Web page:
Shrimping in the prime Hood Canal and Discovery Bay shrimping districts got underway Thursday and will continue Monday and on other dates in June and July.

Shrimping in the prime Hood Canal and Discovery Bay shrimping districts got underway Thursday and will continue Monday and on other dates in June and July.

OUTDOORS: Shrimping a tasty option

Hoh River closed; some beaches open

SHRIMPERS FISHED THE best locations in the state as the Hood Canal and Discovery Bay shrimping districts held their season openers. Those spots will be open again Monday, while other marine areas offer a chance at the barbecue staple through the weekend.

All shrimp — including spot, dock, coonstripe and pink species — can be kept as part of the daily limit. However, because only larger mesh (1-inch) traps are allowed during these seasons, most harvest will be spot shrimp.

The daily limit in June is 10 pounds of all shrimp with a maximum of 80 spot shrimp per shrimper.

Marine Area 4 (Neah Bay): remains closed

Marine Area 5 (western Strait of Juan de Fuca): Open daylight hours. The recreational spot shrimp season closes when the quota is met.

Marine Area 6 (Port Angeles Harbor, eastern Strait of Juan de Fuca, excluding the Discovery Bay Shrimp District): Open today and Saturday and then Thursdays through Sundays each week beginning Thursday until quota is met. Daylight hours.

• Marine Area 6 (Discovery Bay Shrimp District): Open from 7 a.m. to 3 p.m. Monday and again June 28.

• Marine Area 12 (Hood Canal): Open from 9 a.m. to 1 p.m. Monday and again June 26, 28 and July 15 and 28.

A head’s up for Hood Canal shrimpers as the Skokomish Tribe has decided to delay opening its Skokomish Park at Potlatch (also known as Saltwater Park) Hood Canal boat launch due to COVID-19 concerns.

This boat launch located just north of Potlatch State Park in southern Hood Canal will remain closed until further notice.

Great googly moogly

A video of the initial moments following recovery of the rare King-of-the-Salmon last Sunday at Salt Creek Recreation Area has been posted by Harbor WildWatch.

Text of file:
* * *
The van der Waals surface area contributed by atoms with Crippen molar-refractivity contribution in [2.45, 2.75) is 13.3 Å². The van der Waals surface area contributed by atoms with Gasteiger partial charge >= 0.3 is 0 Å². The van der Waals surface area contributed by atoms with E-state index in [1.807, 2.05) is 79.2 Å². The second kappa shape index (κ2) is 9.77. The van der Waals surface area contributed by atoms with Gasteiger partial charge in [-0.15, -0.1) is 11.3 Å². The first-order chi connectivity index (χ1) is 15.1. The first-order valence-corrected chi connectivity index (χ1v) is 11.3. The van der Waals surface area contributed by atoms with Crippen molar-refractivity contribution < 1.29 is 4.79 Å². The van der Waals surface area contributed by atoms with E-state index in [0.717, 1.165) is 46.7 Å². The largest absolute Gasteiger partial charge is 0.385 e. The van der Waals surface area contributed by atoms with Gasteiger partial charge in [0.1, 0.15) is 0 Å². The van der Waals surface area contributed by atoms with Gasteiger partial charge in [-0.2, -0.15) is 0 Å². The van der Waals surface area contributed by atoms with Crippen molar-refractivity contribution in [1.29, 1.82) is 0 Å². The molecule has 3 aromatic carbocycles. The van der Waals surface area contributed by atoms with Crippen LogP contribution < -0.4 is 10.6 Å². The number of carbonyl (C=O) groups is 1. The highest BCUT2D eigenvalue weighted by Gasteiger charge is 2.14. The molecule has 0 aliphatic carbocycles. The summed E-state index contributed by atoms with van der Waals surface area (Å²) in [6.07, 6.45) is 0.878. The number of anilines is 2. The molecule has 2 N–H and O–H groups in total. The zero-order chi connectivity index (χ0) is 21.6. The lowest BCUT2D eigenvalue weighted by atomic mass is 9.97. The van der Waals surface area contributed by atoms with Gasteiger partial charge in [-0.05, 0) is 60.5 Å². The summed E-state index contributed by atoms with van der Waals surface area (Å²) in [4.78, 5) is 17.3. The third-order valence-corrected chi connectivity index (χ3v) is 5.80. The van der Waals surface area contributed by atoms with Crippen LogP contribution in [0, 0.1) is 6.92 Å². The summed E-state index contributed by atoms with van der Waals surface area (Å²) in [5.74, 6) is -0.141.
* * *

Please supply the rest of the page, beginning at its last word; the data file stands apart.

The sea creature, a member of the ribbonfish species, lives in depths of up to 3,000 feet along the Pacific coast from Alaska to Chile.

Running into these fish is an infrequent occurrence, and you can hear the delight in the voices of the Harbor WildWatch employees as they discover exactly what they, with the help of a paddleboarder who pointed out the find, have encountered.

And another look at that enormous, coffee-cup-size eye is worth it. Check out the video at tinyurl.com/PDN-KingOfSalmon.

The fish’s eye resembles those childhood craft supply “googly” eyes almost perfectly, proving once again that Mother Nature has a sharp sense of humor.

Hoh closed

The Hoh River has been closed to all fishing through Sept. 15 in an effort aimed at conserving wild summer-run chinook.

Preseason forecasts for these Hoh River summer-run kings indicate a run size of 804 fish, which is 96 fish short of the escapement goal for this run.

Fish and Wildlife said this year is expected to be the seventh time in the last 10 years that wild summer-run Chinook have not met escapement goals.

This closure refers to the Hoh River from the Olympic National Park boundary near the mouth upstream to the Olympic National Park boundary above Morgans Crossing boat launch and the South Fork Hoh River from the river mouth upstream to the Olympic National Park boundary.

Some beaches open

Kalaloch-area beaches opened Wednesday for day-use recreation.

That includes Ruby Beach and Beach 1-6.

Beach 4 at Kalaloch is probably your best bet to come away with a meal … or maybe a snack or appetizer.

Surf perch fishing and surf smelting can be tried at this secluded spot.

The basic setup for surfperch fishing is similar to that of plunking.

Just attach a piece of lead to the bottom and tie on two six-inch leaders a foot or two above.

Any piece of traditional bait will do, including clam necks, squid or sand shrimp.

If you happen to catch a calico surfperch, a species that is much more rare in area waters than the common redtailed surfperch, a University of Washington study is available at bit.ly/Surfperch TripReport.

Smelt dippers stand in shallow water and strain the water with a dip net when the waves break. Usually you can see the surf smelts on the waves, jumping and flipping out of the water.

You can see the surf smelts on the waves, jumping or flipping. If you don’t see them, you are likely going home empty handed.

The tried formula for smelt dipping is to dip as if you were raking your front yard, pushing the net in front of you and sweeping back toward you like you are raking up leaves in the fall.

As always, pack a healthy respect for the Pacific Ocean. Never turn your back on an incoming wave and be mindful of currents.

Other ocean beaches in Olympic National Park have not been reopened to public use.

________

Sports reporter Michael Carman can be contacted at 360-406-0674 or [email protected] news.com.

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